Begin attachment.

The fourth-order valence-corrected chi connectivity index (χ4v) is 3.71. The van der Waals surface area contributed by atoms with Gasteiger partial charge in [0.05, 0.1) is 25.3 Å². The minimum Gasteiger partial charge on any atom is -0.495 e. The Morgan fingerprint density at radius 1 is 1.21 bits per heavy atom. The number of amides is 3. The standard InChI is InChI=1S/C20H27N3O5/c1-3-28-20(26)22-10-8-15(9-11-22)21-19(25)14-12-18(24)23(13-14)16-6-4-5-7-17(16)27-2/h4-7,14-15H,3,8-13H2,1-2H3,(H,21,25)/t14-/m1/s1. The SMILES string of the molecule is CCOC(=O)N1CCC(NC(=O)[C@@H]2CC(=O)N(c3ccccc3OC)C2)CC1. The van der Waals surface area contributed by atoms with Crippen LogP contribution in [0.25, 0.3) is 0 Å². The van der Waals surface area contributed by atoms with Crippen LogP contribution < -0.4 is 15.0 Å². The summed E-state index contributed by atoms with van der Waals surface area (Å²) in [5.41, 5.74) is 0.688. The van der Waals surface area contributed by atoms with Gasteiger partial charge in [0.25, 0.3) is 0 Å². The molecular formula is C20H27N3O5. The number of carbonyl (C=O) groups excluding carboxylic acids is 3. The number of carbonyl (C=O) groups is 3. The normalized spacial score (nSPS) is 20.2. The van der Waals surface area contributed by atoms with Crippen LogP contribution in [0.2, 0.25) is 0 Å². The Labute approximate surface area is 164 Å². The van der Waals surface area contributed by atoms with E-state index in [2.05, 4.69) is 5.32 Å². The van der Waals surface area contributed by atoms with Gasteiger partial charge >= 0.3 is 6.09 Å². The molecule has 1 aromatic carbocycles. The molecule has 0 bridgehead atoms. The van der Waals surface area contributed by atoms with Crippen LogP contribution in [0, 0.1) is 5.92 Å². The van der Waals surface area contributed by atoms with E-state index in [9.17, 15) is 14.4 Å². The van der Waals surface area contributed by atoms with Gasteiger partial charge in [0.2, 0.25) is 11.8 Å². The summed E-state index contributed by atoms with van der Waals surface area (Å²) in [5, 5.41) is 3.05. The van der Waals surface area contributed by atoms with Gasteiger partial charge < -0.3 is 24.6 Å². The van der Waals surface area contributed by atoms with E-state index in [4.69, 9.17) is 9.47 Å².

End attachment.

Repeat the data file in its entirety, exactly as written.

The fourth-order valence-corrected chi connectivity index (χ4v) is 3.71. The van der Waals surface area contributed by atoms with Gasteiger partial charge in [0.05, 0.1) is 25.3 Å². The minimum Gasteiger partial charge on any atom is -0.495 e. The Morgan fingerprint density at radius 1 is 1.21 bits per heavy atom. The number of amides is 3. The standard InChI is InChI=1S/C20H27N3O5/c1-3-28-20(26)22-10-8-15(9-11-22)21-19(25)14-12-18(24)23(13-14)16-6-4-5-7-17(16)27-2/h4-7,14-15H,3,8-13H2,1-2H3,(H,21,25)/t14-/m1/s1. The SMILES string of the molecule is CCOC(=O)N1CCC(NC(=O)[C@@H]2CC(=O)N(c3ccccc3OC)C2)CC1. The van der Waals surface area contributed by atoms with Crippen LogP contribution in [0.25, 0.3) is 0 Å². The van der Waals surface area contributed by atoms with Crippen LogP contribution < -0.4 is 15.0 Å². The summed E-state index contributed by atoms with van der Waals surface area (Å²) in [5.41, 5.74) is 0.688. The van der Waals surface area contributed by atoms with Gasteiger partial charge in [0.25, 0.3) is 0 Å². The molecular formula is C20H27N3O5. The number of carbonyl (C=O) groups excluding carboxylic acids is 3. The number of carbonyl (C=O) groups is 3. The normalized spacial score (nSPS) is 20.2. The van der Waals surface area contributed by atoms with Crippen LogP contribution in [0.2, 0.25) is 0 Å². The Labute approximate surface area is 164 Å². The van der Waals surface area contributed by atoms with E-state index in [2.05, 4.69) is 5.32 Å². The van der Waals surface area contributed by atoms with Gasteiger partial charge >= 0.3 is 6.09 Å². The molecule has 1 aromatic carbocycles. The molecule has 0 bridgehead atoms. The van der Waals surface area contributed by atoms with Crippen LogP contribution in [0, 0.1) is 5.92 Å². The van der Waals surface area contributed by atoms with E-state index in [9.17, 15) is 14.4 Å². The van der Waals surface area contributed by atoms with Gasteiger partial charge in [0.2, 0.25) is 11.8 Å². The summed E-state index contributed by atoms with van der Waals surface area (Å²) in [5, 5.41) is 3.05. The van der Waals surface area contributed by atoms with Gasteiger partial charge < -0.3 is 24.6 Å². The van der Waals surface area contributed by atoms with E-state index in [4.69, 9.17) is 9.47 Å².